# Advanced: algorithm settings

## Table of contents

# Advanced: algorithm settings

Algorithm settings help run the algorithms better. Sometimes certain algorithms don’t run well for e.g. small data sets, but if we tweak the settings slightly this can make algorithm run perfect. In other situations, tweaking the settings can improve your score, reduce the prediction errors, increase accuracy, etc.

## “Set intercept = 0”

**Use for**: Linear Regression

Linear models are all about fitting a straight line to your data set. Sometimes you might think that your straight line should go through 0. For example, if your model is

\[\text{Unique visitors} = \text{marketing budget} \times \text{conversion rate} + \text{free UV}\]we might think that sometimes if we spend nothing on marketing, the \(\text{free UV}\) (unique visitors to our website if we do nothing to attract them) should equal 0. In this situation we restrict the straight line model to definitely pass through 0, and fit the data as appropriate.

#### In practice

- Set intercept = 0 when you believe that, given the situation you are analyzing, your value should = 0 for all features = 0.
- Set intercept =0 when you get negative values where you know you can’t possibly see negative values (for example, you can’t get a negative click-through rate, there is no such thing as negative number of site views, etc.)

## 2. Regularization strength

**Use for**: SVM Regression, SVM Classification, Logistic Classification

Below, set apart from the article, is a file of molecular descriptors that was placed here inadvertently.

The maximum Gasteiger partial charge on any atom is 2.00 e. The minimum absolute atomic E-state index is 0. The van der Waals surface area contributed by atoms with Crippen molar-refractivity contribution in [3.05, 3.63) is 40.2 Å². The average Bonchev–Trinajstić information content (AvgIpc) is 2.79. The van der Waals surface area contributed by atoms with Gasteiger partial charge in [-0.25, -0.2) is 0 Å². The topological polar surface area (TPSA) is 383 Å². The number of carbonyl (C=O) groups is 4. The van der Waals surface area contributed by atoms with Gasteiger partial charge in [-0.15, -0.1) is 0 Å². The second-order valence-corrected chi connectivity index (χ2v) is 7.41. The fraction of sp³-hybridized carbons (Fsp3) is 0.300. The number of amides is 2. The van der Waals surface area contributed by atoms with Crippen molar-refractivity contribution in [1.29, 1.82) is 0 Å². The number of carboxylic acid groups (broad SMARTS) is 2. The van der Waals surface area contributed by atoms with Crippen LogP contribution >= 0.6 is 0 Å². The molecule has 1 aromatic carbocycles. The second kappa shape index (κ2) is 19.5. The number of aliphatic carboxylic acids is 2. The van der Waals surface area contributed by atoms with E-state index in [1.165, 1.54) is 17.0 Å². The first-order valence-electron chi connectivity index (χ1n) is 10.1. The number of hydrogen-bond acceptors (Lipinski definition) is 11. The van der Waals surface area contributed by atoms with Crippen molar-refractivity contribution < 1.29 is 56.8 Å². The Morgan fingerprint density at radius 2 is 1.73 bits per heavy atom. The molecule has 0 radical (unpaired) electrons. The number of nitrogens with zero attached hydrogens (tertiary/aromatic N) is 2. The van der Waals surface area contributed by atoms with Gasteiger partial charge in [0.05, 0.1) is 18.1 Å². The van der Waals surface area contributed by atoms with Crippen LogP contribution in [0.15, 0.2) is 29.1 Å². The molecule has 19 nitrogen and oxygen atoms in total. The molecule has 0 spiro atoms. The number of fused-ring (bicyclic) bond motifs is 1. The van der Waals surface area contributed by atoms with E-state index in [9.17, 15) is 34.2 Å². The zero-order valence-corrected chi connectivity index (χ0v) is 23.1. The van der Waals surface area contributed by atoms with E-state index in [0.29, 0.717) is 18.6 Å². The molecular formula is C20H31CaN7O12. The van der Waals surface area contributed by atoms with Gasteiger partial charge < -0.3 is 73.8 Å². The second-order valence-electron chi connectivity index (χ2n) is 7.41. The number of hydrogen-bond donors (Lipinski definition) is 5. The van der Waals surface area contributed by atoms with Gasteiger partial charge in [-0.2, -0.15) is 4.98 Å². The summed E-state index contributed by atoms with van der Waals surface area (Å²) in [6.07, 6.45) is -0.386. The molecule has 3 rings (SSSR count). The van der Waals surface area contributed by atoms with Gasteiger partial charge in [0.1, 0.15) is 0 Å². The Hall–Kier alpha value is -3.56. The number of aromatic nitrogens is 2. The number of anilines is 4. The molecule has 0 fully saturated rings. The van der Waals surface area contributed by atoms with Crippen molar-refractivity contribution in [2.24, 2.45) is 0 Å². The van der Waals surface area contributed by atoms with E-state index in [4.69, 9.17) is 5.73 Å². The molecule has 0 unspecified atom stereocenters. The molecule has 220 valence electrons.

The stronger regularization, the less likely we are to mis-fit our model. In other words, for larger values of regularization parameter, the model will fit our existing data better, but we will also increase the risk of not fitting new data points very well.

#### In practice

If the model’s score does not satisfy you, you might wish to try and lower the regularization strength.

For smaller data sets, the regularization strength should be higher

For larger data sets, you can relax the regularization requirements and set it to a lower value: the more data points you have, the more certain you can be that the model will fit well without the regularization “trick”.

## 3. Degree

**Use for**: SVM Regression

Defines what function we are using to fit the data.

#### In practice

Degree = 1 is equivalent to the linear regression model.

Degree = 2 means that we are using a parabola to fit to the data.

Degree > 2 means that we use a higher order polynomial to fit the data.

## 4. Tolerance

**Use for**: SVM Regression, Logistic Classification, SVM Classification

Tolerance for error.

#### In practice

**High tolerance** means that the algorithm stops optimizing itself while it is still relatively far away from the “perfect data fit”.

Models trained with high tolerance might generalize better for new data points but have lower accuracy.

**Low tolerance** means that the algorithm keeps improving itself for a longer time, until the model is much closer to the “perfect data fit”.

Models with lower tolerance might fit the training data better but not generalize as well for new data.

## 5. Number of estimators

**Use for**: Random Forest Regression, Random Forest Classification

Random Forest algorithm creates a family of small models (trees). Each small model is run on your data to create a prediction.

For regression problems, each prediction is a number. These predictions are then averaged to give you the prediction for the whole model (the forest).

For classification problems, each prediction is a class. The class predicted by the most trees is then the class predicted by the forest.

We call this family of small models an “ensemble model”.

The number of “trees” in the ensemble model “forest” is precisely the “number of estimators” parameter.

#### In Practice

The more data rows you have, the higher the number of estimators should be for a good prediction.